The concept of summary dismissal

December 14th, 2011, Published in Articles: Vector

The concept of “summary dismissal” is seemingly simple, yet it is very often misunderstood by both employers and employees.

An employee is summarily dismissed when the employment contract between an employer and employee is terminated immediately after a disciplinary inquiry, without notice or payment in lieu of notice. Summary dismissal is only allowed in exceptional circumstances of misconduct.

The concept of summary dismissal is, however, misleading, because it refers to the immediate dismissal of an employee after the employee has been found guilty at a disciplinary inquiry and not to the immediate dismissal of an employee after the employee has committed the alleged misconduct. A fair procedure is still required in respect of summary dismissal.

But what happens if an employee’s misconduct is also a criminal offence?

Even if an employee has committed a criminal offence, an employer may not just fire him/her. The employer is required to hold a disciplinary inquiry and establish the misconduct, even if the employee is caught stealing from the employer, for instance, and is criminally charged and convicted.

However, an employer does not necessarily have to wait for the outcome of the criminal proceedings before holding a disciplinary enquiry.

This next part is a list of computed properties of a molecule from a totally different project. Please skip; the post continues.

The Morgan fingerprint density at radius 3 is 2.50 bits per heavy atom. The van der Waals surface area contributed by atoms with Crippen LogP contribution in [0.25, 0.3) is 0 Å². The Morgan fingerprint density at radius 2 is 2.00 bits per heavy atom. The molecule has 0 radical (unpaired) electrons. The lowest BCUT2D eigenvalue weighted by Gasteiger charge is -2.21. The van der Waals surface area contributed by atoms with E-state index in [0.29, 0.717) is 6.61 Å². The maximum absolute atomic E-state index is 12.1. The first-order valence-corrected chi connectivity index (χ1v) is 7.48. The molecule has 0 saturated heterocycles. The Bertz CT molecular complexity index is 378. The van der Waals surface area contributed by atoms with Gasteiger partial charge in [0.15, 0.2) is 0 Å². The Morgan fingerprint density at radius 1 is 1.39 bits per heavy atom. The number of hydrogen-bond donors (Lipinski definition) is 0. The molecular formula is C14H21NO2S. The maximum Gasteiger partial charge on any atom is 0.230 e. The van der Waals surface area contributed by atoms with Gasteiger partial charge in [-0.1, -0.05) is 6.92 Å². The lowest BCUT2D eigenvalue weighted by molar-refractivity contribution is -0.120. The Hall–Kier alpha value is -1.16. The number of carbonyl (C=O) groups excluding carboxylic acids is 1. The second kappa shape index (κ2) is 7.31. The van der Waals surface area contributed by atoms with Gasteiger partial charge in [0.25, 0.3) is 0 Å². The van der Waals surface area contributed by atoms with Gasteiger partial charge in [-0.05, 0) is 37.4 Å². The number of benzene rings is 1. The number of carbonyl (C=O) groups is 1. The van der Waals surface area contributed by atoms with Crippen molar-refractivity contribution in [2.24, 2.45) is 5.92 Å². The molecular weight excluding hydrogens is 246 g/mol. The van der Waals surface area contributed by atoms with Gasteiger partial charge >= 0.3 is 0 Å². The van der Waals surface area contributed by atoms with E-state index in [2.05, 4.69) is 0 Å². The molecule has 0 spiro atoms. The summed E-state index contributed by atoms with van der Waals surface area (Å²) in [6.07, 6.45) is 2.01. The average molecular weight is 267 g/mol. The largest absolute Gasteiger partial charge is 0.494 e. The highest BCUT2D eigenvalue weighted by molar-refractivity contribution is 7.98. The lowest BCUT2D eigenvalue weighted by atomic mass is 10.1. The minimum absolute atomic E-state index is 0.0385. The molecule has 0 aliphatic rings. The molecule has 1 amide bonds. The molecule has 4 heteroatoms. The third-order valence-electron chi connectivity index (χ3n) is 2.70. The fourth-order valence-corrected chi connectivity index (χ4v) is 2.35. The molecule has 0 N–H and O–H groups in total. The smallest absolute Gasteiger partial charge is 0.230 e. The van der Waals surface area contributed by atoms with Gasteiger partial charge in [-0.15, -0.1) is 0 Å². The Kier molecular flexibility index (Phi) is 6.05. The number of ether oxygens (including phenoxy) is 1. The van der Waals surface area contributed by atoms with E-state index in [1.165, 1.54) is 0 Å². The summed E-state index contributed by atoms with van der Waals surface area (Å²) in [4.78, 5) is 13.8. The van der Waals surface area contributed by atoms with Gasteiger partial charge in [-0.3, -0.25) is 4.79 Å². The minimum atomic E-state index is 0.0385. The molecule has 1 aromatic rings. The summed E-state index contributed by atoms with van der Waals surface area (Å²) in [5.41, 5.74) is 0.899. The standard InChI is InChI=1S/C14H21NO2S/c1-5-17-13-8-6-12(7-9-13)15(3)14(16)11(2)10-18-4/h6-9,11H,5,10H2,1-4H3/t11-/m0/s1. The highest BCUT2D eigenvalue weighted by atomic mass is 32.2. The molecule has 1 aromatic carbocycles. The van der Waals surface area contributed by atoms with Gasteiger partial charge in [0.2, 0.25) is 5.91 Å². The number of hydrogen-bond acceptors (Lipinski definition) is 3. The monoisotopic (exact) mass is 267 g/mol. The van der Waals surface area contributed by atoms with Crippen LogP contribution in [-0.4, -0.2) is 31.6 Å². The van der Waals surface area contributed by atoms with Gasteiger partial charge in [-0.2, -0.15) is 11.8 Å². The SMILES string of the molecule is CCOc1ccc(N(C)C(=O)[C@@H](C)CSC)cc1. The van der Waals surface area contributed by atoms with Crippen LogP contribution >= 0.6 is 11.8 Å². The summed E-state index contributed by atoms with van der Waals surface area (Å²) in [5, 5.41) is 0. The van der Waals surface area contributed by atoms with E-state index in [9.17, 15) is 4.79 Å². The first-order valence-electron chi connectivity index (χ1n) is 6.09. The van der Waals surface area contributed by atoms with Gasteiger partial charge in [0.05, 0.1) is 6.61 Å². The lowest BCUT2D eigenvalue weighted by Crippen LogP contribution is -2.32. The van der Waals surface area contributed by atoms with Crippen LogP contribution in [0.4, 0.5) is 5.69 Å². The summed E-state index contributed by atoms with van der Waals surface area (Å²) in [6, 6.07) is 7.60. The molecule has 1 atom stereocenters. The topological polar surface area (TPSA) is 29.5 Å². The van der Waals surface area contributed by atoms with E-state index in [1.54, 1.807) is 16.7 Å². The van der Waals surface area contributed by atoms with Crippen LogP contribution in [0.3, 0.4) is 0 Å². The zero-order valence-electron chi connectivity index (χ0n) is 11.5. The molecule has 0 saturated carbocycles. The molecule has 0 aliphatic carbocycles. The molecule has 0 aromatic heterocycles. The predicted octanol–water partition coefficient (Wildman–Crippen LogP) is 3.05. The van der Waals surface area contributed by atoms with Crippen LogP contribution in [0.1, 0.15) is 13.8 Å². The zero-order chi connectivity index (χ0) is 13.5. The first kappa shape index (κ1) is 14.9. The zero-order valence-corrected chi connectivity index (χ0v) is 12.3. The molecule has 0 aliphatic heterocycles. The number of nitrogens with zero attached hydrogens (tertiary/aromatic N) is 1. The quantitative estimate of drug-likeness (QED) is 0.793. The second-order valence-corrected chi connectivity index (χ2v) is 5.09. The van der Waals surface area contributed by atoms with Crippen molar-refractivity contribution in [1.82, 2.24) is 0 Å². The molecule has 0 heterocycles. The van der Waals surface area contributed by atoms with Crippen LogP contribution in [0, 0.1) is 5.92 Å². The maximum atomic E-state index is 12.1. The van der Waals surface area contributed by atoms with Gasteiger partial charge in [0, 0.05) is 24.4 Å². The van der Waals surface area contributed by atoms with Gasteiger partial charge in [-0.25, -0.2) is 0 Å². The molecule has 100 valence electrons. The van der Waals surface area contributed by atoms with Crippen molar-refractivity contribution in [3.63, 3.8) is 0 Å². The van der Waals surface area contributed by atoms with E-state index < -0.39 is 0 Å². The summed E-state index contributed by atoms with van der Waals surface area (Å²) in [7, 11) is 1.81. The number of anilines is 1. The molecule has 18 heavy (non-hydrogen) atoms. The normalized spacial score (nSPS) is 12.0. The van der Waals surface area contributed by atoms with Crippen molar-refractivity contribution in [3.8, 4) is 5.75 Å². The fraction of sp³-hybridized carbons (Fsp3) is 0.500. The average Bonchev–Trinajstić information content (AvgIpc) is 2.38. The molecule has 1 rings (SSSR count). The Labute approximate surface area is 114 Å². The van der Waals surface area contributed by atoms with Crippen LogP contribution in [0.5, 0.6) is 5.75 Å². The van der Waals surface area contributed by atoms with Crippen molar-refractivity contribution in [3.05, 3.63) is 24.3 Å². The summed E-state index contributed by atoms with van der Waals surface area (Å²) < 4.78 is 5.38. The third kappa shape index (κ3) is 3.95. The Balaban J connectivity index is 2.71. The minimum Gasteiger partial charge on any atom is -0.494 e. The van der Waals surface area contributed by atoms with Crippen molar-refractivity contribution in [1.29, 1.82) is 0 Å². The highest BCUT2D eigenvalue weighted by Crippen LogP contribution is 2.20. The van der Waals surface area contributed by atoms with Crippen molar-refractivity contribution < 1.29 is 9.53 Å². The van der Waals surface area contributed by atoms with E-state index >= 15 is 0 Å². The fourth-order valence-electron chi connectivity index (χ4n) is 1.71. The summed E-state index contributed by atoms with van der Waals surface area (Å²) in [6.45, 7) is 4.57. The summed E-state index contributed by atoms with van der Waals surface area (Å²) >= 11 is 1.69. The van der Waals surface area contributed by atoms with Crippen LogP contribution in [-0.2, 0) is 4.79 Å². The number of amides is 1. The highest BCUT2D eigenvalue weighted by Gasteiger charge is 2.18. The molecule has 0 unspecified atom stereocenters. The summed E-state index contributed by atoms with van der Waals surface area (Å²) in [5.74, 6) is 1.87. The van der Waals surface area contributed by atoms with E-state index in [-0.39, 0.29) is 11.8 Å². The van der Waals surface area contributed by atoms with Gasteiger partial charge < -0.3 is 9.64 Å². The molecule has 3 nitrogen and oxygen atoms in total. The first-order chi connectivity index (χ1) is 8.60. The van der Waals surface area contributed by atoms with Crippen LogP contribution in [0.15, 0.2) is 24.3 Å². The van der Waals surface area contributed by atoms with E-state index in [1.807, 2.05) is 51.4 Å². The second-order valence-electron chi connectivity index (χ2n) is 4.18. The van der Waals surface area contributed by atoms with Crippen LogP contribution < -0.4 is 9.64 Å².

The degree of proof in a criminal matter is “beyond reasonable doubt” whereas, in a disciplinary inquiry, the employer must only be satisfied on a balance of probabilities that the offence was committed.

Therefore, the situation could arise where an employee is found criminally not guilty, but is found guilty at a disciplinary inquiry and summarily dismissed.
If an employer does wait for the outcome of the criminal proceedings, even if the employee is found criminally guilty, they may not merely rely on the employee’s conviction to dismiss the employee.

In a decided case, “Durban Integrated Municipal Employees’ Society and Others versus Durban City Council”, two employees pleaded guilty in a criminal court to smoking marijuana and were subsequently dismissed by their employer without a disciplinary enquiry.

The Industrial Court, which is the old Labour Court, held that the employees’ convictions were insufficient proof of their guilt and that a disciplinary inquiry should have been held. The employer was ordered to re-instate the employees.

Offences such as dishonesty, gross negligence, drunkenness, theft, insolence and fighting have previously been held to be serious enough to justify summary dismissal. An employee who is summarily dismissed is not entitled to notice pay, but is entitled to pension benefits and to be paid out for accrued leave up to the date of dismissal.

Shantonette Naidoo, regional director, KwaZulu-Natal.